- Do inspections, and require monitoring, tests, analyses or reports,
- Enforce RCRA requirements and suspend or revoke permits, and
- Take enforcement actions regardless of whether the State has taken its own actions.
This action does not impose additional requirements on the regulated community because the regulations for which North Carolina is being authorized by today's action are already effective, and are not changed by today's action.
D. Why wasn't there a proposed rule before this rule?
EPA did not publish a proposal before today's rule because we view this as a routine program change and do not expect comments that oppose this approval. We are providing an opportunity for public comment now. In addition to this rule, in the proposed rules section of today's Federal Register, we are publishing a separate document that proposes to authorize the State program changes.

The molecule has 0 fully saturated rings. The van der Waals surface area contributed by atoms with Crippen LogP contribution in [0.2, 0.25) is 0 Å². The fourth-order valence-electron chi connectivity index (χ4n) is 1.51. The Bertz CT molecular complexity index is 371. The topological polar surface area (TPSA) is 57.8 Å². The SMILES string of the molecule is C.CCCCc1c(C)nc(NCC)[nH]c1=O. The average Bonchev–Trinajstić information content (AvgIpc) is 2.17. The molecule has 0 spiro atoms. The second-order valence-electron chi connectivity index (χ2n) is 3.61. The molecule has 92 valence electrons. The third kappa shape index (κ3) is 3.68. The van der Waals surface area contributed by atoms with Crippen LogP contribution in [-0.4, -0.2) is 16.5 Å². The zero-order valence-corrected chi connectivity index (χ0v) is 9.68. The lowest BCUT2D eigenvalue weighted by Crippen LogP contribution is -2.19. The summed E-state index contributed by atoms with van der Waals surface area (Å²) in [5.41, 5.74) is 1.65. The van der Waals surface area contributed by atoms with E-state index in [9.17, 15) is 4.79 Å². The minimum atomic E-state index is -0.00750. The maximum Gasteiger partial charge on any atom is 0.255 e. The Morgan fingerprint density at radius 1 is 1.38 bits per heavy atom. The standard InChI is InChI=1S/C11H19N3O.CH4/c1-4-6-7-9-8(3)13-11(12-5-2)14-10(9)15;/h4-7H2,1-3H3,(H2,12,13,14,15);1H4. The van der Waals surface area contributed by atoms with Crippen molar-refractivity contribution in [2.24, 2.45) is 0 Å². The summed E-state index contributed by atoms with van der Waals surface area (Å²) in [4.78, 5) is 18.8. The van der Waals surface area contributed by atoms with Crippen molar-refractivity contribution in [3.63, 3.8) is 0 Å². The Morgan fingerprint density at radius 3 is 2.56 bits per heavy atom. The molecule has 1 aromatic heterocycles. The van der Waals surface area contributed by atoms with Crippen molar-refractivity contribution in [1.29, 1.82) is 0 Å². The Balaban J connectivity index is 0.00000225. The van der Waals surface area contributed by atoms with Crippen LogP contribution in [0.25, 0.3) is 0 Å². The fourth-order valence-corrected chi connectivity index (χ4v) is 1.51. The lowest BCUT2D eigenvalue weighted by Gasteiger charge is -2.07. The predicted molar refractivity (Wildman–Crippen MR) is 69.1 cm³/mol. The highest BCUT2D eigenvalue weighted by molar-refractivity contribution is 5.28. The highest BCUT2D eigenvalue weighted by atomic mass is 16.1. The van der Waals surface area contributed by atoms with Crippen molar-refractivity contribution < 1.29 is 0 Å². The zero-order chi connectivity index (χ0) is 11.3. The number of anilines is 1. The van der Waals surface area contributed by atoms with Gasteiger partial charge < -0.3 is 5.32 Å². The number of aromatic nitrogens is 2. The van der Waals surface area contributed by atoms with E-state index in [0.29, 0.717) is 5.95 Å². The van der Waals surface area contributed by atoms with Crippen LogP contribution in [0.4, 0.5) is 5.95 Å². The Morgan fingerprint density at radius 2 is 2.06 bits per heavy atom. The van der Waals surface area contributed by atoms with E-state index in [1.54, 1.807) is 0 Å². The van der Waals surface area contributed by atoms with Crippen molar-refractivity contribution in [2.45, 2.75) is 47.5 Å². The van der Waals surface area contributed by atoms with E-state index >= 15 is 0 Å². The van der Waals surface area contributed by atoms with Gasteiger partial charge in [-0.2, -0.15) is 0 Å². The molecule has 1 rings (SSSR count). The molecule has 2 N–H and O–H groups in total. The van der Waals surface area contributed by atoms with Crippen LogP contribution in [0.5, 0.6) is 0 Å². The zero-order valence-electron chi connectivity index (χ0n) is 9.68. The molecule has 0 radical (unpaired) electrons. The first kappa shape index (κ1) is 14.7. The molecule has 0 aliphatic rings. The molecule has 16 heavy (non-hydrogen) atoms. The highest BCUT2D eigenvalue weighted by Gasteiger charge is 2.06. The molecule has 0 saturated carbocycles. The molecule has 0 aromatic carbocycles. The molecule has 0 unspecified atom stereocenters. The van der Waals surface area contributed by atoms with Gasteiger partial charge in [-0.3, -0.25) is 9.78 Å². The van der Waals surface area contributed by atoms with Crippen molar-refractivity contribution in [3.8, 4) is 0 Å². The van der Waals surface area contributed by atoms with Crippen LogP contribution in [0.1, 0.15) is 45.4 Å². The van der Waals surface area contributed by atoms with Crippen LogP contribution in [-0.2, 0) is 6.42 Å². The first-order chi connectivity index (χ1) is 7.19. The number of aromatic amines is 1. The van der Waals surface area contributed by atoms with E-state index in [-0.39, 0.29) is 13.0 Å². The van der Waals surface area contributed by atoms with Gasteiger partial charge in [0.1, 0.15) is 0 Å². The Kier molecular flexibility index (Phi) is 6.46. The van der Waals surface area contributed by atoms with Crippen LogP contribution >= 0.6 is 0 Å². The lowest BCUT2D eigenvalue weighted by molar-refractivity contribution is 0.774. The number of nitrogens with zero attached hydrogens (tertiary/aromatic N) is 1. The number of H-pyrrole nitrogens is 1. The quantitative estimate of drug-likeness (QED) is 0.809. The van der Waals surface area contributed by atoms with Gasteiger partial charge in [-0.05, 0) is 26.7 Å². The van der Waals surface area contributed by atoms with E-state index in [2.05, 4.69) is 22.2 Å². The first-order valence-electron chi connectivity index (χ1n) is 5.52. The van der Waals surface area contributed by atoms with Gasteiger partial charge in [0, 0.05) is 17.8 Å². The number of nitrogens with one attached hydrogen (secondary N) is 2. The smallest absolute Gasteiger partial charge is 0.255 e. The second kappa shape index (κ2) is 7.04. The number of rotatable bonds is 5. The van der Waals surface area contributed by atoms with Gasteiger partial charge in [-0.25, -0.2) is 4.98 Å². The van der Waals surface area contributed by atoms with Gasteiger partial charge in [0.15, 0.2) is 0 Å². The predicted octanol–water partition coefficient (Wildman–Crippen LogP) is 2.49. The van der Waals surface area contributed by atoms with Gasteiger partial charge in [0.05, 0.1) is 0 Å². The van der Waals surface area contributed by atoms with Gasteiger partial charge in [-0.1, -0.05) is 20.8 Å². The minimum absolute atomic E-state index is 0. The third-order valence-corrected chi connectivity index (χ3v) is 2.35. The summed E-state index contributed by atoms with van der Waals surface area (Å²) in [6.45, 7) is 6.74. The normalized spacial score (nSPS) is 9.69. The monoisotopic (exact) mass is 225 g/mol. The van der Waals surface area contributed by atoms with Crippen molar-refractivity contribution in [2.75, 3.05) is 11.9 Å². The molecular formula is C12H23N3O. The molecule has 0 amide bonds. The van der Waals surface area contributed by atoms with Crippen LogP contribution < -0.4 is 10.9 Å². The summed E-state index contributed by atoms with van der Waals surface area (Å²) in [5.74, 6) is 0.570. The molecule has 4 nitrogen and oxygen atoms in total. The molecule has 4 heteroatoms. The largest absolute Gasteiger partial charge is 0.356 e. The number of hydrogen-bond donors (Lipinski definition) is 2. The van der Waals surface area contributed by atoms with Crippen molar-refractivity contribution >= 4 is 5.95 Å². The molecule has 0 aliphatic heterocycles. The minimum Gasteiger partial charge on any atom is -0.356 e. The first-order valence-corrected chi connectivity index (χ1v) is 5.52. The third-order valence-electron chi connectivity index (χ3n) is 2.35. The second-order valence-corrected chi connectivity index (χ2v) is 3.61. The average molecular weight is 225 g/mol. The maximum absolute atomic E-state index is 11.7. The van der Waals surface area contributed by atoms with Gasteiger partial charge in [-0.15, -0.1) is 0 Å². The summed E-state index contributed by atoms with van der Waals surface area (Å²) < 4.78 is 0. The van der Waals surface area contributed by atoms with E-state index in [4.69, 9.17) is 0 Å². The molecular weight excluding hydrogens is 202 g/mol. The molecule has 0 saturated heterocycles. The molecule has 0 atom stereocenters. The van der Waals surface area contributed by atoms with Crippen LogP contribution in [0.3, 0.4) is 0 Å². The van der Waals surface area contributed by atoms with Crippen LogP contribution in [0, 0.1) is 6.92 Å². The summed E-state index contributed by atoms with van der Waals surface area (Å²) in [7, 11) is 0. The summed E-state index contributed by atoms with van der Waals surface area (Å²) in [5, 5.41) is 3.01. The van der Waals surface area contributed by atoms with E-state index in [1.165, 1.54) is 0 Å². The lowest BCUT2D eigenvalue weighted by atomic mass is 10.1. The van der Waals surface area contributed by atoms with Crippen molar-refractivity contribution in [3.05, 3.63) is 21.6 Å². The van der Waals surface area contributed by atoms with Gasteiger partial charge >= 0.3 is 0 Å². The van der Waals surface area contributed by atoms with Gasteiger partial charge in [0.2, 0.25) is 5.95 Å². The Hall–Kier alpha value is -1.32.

E. What happens if EPA receives comments that oppose this action?
If EPA receives comments that oppose this authorization, we will withdraw this rule by publishing a document in the Federal Register before the rule becomes effective. EPA will base any further decision on the authorization of the State program changes on the proposal mentioned in the previous paragraph. We will then address all public comments in a later final rule. You may not have another opportunity to comment. If you want to comment on this authorization, you must do so at this time.
If we receive comments that oppose only the authorization of a particular change to the State hazardous waste program, we will withdraw that part of this rule but the authorization of the program changes that the comments do not oppose will become effective on the date specified above. The Federal Start Printed Page 6563Register withdrawal document will specify which part of the authorization will become effective, and which part is being withdrawn.
F. What has North Carolina previously been authorized for?